Ju87



Click the name above to see prints featuring Ju87 aircraft.

Manufacturer : Junkers
Production Began : 1936
Retired : 1945
Number Built : 6500

Ju87

By 1935 the German Luftwaffe was developing its first monoplane divebomber which entered production in 1936 as the Ju87 Stuka. The Stuka was to evolve into arguably the most successful single engine Axis divebomber of WW II. Utilizing a nearly vertical dive position the Stuka was stunningly accurate in the days when horizontal bombing was a relatively inaccurate science. The Ju87 was built for functionality and ruggedness. A fixed landing gear and exceptionally strong wing design were incorporated and no attempt was made to minimize protrusions. The Stuka was not designed for speed; it was an aerodynamic nightmare. The Stuka also incorporated a siren which when activated during a dive was designed to inflict psychological damage on the enemy below. The Ju87 was used with tremendous success in the Blitzkrieg attacks on Norway, Poland, Belgium, France, Holland, Yugoslavia, and Greece. Virtually unchallenged in the air during these Blitzkriegs the Stukas took a devastating toll on Allied ground and mechanized forces. Shipping was also vulnerable to the pinpoint attacks of the Stuka, and the Ju87 destroyed more Allied shipping than all other German aircraft put together during WW II. During Hitlers air attacks on Britain the Stukas reputation for invulnerability was shattered. Facing British Hurricanes and Spitfires the slower and less maneuverable Ju87s were destroyed in large numbers, eventually forcing their withdrawal from that conflict. Germanys attempt to develop an improved twin engine divebomber resulted in the introduction of the Messerschmitt 210 which was an unmitigated disaster. As a result, the Stuka remained in production longer than expected and the aircraft played a major role in Germanys surprise attack on Russia. In the first day of combat alone Stukas were credited with the destruction of over 700 Russian aircraft with minimal losses. One of Germanys top aces of WW II was Hans-Ulrich Rudel. Rudel flew over 2,500 combat missions in Ju87s, and was shot down on twelve occasions. Rudel was credited with destroying 519 tanks, 800 vehicles, 150 artillery pieces, one Russian battleship, one cruiser and one destroyer. Rudel was also credited with shooting down nine Russian aircraft in air-to-air combat.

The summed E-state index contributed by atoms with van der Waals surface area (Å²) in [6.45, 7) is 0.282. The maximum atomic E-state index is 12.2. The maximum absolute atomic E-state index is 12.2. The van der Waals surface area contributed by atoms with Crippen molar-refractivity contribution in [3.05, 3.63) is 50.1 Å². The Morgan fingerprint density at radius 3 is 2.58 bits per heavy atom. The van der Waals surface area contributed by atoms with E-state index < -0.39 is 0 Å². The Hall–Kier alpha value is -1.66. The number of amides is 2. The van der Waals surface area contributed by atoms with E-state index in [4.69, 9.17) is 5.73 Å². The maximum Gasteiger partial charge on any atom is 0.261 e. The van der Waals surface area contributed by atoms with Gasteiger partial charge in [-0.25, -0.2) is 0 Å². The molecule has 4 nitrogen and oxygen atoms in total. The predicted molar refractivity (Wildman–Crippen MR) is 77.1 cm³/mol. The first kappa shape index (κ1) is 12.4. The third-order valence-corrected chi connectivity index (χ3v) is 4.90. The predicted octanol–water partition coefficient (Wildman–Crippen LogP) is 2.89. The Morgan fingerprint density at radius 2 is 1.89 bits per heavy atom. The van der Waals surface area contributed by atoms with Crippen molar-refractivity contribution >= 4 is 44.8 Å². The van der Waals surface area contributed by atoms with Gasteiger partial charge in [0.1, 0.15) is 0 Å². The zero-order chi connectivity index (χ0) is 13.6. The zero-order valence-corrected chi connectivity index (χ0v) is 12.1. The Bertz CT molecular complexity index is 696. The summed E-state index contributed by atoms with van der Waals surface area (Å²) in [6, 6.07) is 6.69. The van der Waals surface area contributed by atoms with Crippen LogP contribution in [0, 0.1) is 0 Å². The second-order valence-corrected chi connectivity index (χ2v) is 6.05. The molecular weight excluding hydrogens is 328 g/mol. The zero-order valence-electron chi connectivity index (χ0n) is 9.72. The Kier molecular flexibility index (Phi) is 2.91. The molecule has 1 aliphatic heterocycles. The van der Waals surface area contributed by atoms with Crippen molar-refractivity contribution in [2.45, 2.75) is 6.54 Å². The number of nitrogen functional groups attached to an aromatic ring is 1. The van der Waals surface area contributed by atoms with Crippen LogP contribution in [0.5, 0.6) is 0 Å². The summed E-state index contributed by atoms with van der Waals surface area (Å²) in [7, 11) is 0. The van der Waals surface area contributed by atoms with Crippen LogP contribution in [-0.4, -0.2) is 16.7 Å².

Known Victory Claims - Hans-Ulrich Rudel

DATE

PILOT

UNIT

JG

CLAIMED

LOCATION

TIME

FRONT

23/09/1944Obstlt. Hans-Ulrich RudelStabSG 2Il-537 481: 800-1000m14.25Eastern Front
14/10/1944Obstlt. Hans-Ulrich RudelStabSG 2Il-2mH.9881: 600m15.1Eastern Front

Known Claims : 2